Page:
In-Brief Report Series: Beyond DNA – Sexual Assault Investigations

In-Brief Report Series: Beyond DNA – Sexual Assault Investigations


January 2019


The National Institute of Justice (NIJ) is committed in their efforts to support scientific advancement, evidence-based practices, and community awareness of our Nation’s sexual assault response. As NIJ’s Director, Dr. David B. Muhlhausen, indicated, “our nation’s forensic laboratories have the ability to find and test smaller and smaller amounts of crucial evidence and get quality results for cases that years ago would have been unattainable” [1]. NIJ’s numerous sexual assault response resources, including the National Best Practices for Sexual Assault Kits: A Multidisciplinary Approach, are summarized in this NIJ Director’s Message [1, 2].

Sexual assault remains prevalent in the United States, with an average of 300,000 cases reported to law enforcement each year [3]. However, another 600,000 go unreported [4]. The circumstances of and trauma resulting from a sexual assault can pose a challenge to investigators. For example, witnesses are not always present; the impact of trauma or incapacitating substances, such as alcohol, may affect the victim’s ability to recount details of the incident; and frequently, corroborating evidence is limited.

DNA evidence, while valuable, is not always probative or present in every case: many DNA samples do not meet the quality standards required to be uploaded into CODIS (38% of profiles were found to be ineligible as noted from recent NIJ-supported research [5]). Even in cases where a DNA profile is present and is CODIS-eligible, a CODIS hit occurs only about half of the time [5]. Additionally, a DNA profile may provide limited probative value in situations where sexual contact is not disputed. Thus, many types of additional physical evidence play a critical role in the investigation and prosecution of sexual assault cases.

Physical evidence collection, submission, and analysis can be an effective and necessary means of reconstructing at least some of the events that occurred during a sexual assault. Physical evidence provides value to investigations even if a DNA profile is developed and probative, as it can be used to corroborate and supplement a greater understanding of the circumstance and make a stronger case. This three-part Beyond DNA In-Brief series highlights types of physical evidence that can provide crucial information about a sexual assault, so that key stakeholders in the criminal justice community ultimately obtain just resolutions for these crimes.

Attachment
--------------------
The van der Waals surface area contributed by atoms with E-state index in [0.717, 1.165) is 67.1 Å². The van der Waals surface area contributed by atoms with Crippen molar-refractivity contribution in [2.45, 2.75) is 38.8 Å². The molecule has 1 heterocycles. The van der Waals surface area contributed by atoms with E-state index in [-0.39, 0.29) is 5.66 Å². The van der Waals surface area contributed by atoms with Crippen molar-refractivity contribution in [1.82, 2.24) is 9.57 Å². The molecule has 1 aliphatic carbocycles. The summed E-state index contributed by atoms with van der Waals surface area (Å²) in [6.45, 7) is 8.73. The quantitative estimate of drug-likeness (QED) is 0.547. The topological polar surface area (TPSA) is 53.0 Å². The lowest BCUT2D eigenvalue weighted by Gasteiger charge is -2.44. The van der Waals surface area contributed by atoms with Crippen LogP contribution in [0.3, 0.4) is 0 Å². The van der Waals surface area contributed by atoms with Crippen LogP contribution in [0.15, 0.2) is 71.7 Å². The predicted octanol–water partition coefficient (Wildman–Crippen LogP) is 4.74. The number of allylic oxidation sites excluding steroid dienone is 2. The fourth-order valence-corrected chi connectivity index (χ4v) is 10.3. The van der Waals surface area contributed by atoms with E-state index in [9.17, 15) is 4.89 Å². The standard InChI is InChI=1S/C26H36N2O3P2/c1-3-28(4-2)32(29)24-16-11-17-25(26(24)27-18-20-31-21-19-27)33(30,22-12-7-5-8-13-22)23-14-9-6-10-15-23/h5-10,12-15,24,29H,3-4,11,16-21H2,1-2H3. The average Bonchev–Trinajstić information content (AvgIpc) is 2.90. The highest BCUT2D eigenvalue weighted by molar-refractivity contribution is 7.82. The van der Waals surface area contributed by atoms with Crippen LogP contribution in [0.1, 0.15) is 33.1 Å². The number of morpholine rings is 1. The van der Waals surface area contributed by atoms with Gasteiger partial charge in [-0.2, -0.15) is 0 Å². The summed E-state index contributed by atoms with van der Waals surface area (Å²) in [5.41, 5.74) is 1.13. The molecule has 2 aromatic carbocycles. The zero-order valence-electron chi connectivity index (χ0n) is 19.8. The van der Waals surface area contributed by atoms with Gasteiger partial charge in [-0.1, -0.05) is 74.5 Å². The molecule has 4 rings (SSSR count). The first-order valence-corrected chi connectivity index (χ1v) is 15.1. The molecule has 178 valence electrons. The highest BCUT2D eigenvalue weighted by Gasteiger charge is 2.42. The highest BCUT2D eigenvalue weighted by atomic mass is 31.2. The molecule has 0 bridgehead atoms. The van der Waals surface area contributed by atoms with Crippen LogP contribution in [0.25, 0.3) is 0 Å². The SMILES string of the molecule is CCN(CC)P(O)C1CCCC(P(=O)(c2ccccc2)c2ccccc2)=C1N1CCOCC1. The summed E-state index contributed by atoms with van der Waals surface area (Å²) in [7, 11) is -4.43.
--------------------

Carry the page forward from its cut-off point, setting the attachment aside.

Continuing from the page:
Beyond DNA: The Role of Physical Evidence in Sexual Assault Investigations

“Based on our findings, jurors were more likely to find a defendant guilty than not guilty even without scientific evidence if the victim or other witnesses testified, except in the case of rape.” —Honorable Donald E. Shelton, The 'CSI Effect': Does It Really Exist?, National Institute of Justice (NIJ)

Beyond DNA: The Role of Biological Evidence in Sexual Assault Investigations

“Sexual assault evidence should be evaluated holistically. The identification of the type of biological fluid may further substantiate and clarify how events took place.” -Dr. Patricia Melton, RTI International

Beyond DNA: The Impact of Toxicological Evidence in Sexual Assault Investigations

"Because of the effects that CNS depressants can have on memory and the subsequent reporting of suspected DFSA by potential victims, the true prevalence of this crime may never be fully realized." - Marc LeBeau, FBI Laboratory


The NIJ and the FTCOE provide resources for sexual assault response, including:

Additional Resources

1. Muhlhausen D.B. (2018, April). Director’s Corner: Responding to Sexual Assaults. Washington, DC: U.S. Department of Justice, Office of Justice Programs, National Institute of Justice. Retrieved from .
2. National Institute of Justice. (2017, August 8, 2017). National Best Practices for Sexual Assault Kits: A Multidisciplinary Approach. NCJ 250384. Washington, DC: U.S. Department of Justice, Office of Justice Programs, National Institute of Justice. Retrieved from: .
3. Morgan, R. E., & Kena, G. (2017, December). Criminal victimization, 2016. Washington, DC: U.S. Department of Justice, Office of Justice Programs, Bureau of Justice Statistics. Retrieved from  
4. Rape, Abuse & Incest National Network. (2018). The criminal justice system: Statistics. Retrieved from 
5. Waltke, H., LaPorte, G., Weiss, D., Schwarting, D., Nguyen, M., & Scott, F. (2017). Sexual Assault Cases: Exploring the Importance of Non-DNA Forensic Evidence. National Institute of Justice Journal, 279.

Funding for this Forensic Technology Center of Excellence report was provided by the National Institute of Justice, Office of Justice Programs, U.S. Department of Justice.

The opinions, findings, and conclusions or recommendations expressed in this report are those of the author(s) and do not necessarily reflect those of the U.S. Department of Justice.

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